Today I’m bringing you a plotting technique I call “Death by Surprise,” and it works as a great pinch to your readers. It can give them a twinge of suspense, shock, dread, and sorrow all at once. It works like this:
Your character is battling his way through your story, facing villain, monsters, or whatever kind of obstacles you are throwing his way. Then something out of the blue actually inflicts a fatal wound to him. It’s something the character (and maybe the reader too) never saw coming. The intensity of this plotting technique comes from the shock and surprise the character has as he realizes, he’s come so far only to die from this.
Let’s look at examples to see some different ways “Death by Surprise” can be done, then at why it works, and how you can mess it up.
In the Lord of the Rings films, Frodo suffers all kinds of ailments and faces all kinds of enemies; he even makes it into Mordor and through Shelob’s lair. Just when he thinks he’s safe from the giant spider, it stings him.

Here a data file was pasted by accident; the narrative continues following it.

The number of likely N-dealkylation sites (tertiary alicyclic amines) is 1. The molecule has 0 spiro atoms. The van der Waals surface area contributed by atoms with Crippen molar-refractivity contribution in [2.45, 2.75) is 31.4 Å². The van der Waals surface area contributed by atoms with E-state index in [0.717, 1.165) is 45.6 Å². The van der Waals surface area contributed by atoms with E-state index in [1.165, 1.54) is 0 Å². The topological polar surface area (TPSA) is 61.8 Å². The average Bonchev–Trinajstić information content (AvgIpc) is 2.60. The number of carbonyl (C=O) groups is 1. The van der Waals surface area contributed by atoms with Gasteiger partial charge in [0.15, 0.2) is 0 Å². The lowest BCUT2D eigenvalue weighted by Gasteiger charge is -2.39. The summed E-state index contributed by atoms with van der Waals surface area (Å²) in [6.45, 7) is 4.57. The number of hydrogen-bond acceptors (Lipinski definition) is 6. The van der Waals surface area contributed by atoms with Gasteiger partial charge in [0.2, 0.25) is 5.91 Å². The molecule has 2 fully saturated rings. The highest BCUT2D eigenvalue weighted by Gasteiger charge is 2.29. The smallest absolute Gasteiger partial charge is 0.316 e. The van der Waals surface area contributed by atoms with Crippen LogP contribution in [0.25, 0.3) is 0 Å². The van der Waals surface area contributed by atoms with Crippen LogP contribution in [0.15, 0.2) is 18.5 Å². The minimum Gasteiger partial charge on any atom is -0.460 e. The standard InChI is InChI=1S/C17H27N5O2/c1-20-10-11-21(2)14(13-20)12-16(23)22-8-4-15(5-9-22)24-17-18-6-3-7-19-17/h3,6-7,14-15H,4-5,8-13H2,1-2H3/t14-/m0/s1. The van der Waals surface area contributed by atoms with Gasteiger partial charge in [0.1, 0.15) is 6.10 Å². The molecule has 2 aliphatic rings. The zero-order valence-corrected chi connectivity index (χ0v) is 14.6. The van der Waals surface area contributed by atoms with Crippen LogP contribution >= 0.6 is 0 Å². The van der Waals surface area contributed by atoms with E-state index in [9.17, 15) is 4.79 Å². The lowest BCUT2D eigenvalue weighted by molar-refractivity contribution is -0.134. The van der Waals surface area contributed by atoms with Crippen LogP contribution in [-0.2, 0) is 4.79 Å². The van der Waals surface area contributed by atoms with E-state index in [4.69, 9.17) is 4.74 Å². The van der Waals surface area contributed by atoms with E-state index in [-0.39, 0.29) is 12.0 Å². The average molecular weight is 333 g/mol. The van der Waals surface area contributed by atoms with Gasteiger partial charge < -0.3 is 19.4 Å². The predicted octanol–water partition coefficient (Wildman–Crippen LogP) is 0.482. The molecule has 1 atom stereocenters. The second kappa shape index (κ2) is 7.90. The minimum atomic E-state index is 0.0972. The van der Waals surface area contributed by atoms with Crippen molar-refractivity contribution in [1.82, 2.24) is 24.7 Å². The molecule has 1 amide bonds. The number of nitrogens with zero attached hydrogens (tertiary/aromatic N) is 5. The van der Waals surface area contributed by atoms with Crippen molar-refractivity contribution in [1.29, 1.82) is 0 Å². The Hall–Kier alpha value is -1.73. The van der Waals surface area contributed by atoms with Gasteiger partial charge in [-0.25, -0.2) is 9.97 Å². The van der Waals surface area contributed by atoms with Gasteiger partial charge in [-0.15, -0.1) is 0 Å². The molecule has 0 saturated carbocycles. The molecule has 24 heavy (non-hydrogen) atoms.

It’s not completely out of the blue, but Frodo doesn’t expect it. We’ve watched him come so far, so it’s painful to see him get stung. It’s like—how can that happen? Now? When he’s so close?
In this example, the audience sees Shelob sneaking up on him, but Frodo doesn’t (that creates an added layer of suspense). It’s not a surprise for us, but it is for Frodo. That moment is like a pinch to me every time.
In Fullmetal Alchemist: Brotherhood, protagonist Edward Elric battles villains with alchemy. We’ve watched him overcome all kinds of fights with bad guys, and we’ve watched him overcome his own personal obstacles—the death of his mom, the abandonment from his father, the loss of two of his limbs, his complicated feelings over the predicament of his brother. We know how iron-willed Edward is. Nothing stops him. He works to overcome whatever life throws at him, all without whining.
In one episode, Edward uses alchemy to make damp dynamite explode, finally defeating some henchmen. He (and the audience) thinks he’s overcome an obstacle once again only to realize a second later that a spike of wood from the blast has pierced straight through him, pinning him to the ground.
And he’s going to die.
It’s so unexpected. It’s like a freak accident. And it’s going to do our hero in. And the tragic irony of it is that it’s an accident he inflicted on himself. It’s like, how the heck did that just happen?!
In this example, because the audience doesn’t see it coming, we’re just as shocked as Ed.